When you were a kid, there were some Christmas gifts you would die for (like a Power Wheels Car or a Giga Pet) and some gifts you dreaded (underwear from Grandma). As an adult, there are still some gifts that you appreciate (cash!) more than others (underwear from Grandma). But when it comes down to it, you get underwear from Grandma because it’s such a practical gift that she knows you need and use daily. Long after you stopped caring about the Giga pet and let it die in a pile of electronic poop, you were still wearing the underwear from Grandma.
Sometimes the gifts Jesus gives us are a lot like that. They aren’t what we want, or anything we would ask for in a million years. But before we wrap it back up for the holier-than-thou neighbor down the street, we should stop and ask if maybe, just maybe, we need a little more of what He’s giving:
Jesus offers us the chance to humble ourselves and admit we can’t do this whole “life” thing on our own. He invites us to admit that we need Him to rescue us and we need other people, too, which brings us to the second gift:
Jesus gives us the chance to become part of His “body”–the group of people who believe in Him. We don’t want this gift because as Americans, we bleed individualism. We don’t like admitting that we need other people to call us out on our crap and hold us accountable. We don’t want the inconvenience that comes with close relationships–the caring, the sacrifice, the offenses, the forgiveness that are required. But that’s exactly what He gives us.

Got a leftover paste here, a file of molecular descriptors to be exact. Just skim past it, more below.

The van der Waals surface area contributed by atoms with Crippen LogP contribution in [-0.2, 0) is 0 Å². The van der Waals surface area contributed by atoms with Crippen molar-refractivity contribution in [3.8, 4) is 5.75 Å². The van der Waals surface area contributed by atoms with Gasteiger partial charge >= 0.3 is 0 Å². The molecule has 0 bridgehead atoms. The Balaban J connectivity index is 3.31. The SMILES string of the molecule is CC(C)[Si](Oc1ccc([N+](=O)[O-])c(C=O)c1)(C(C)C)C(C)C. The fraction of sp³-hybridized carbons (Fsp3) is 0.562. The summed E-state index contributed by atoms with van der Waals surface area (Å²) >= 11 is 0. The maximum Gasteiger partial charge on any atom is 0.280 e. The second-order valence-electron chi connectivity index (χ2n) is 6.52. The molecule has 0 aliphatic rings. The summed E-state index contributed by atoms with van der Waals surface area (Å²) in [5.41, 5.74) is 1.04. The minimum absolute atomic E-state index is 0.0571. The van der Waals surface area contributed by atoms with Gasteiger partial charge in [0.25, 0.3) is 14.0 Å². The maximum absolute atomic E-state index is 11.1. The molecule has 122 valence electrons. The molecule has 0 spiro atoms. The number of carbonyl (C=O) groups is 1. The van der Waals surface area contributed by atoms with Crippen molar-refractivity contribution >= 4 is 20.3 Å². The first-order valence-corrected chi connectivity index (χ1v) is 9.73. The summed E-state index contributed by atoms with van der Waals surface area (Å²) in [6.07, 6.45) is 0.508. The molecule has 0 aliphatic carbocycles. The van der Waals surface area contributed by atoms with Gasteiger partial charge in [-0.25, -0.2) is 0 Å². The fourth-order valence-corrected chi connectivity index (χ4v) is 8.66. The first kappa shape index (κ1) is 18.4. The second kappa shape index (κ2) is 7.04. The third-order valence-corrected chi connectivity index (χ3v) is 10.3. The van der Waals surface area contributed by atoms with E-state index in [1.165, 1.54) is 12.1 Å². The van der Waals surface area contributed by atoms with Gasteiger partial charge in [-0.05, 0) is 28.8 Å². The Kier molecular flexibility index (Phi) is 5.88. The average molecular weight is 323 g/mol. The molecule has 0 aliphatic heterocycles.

Jesus often says “no” or “not now” to something we want. It seems like He says “no” more often than “yes,” actually. Yet this is not a reflection of His unwillingness to give good things, but our inability to ask for things that would actually be good for us. Looking back on some of the ridiculous things I have prayed for over the years, I think this is one of the best gifts that He gives us.
Many people desire the gift of freedom, or as they define it, the ability to make their own choice and live life how ever they want. Often, however, this “freedom” leads them into unexpected slavery to alcohol, sex, food, acceptance, or love. Jesus calls us to freedom, not just to make any choice, but the freedom to make a good choice. He frees us from our old, oppressive masters to obey His commands, which are life-giving and made for our benefit.
This is the granddaddy of all re-gifts. Although we hate to see other people go through pain, if we are honest, we would much rather it be them than us. However, Jesus invites us to partake of the sufferings He endured on the cross, and has the audacity to tell us to rejoice in this “gift”! Why? Because it makes us like Him; it means we are His; it is the ultimate mark of His disciples.
Raised in a democracy, we find this final gift quite unpalatable. The idea that someone should have ultimate authority and deciding power over our lives goes against everything we believe in. That is, until we realize this King loved us so much He first came to earth as a servant and died on our behalf. Surely, this King will be a compassionate, wise, and loving ruler, orchestrating our lives better than we ever could ourselves.
These are never gifts we would ask for, but sometimes the best gifts are those you don’t even know you need.
This Christmas season, take time to think about what Jesus offers before supposing His gifts are better suited for someone else.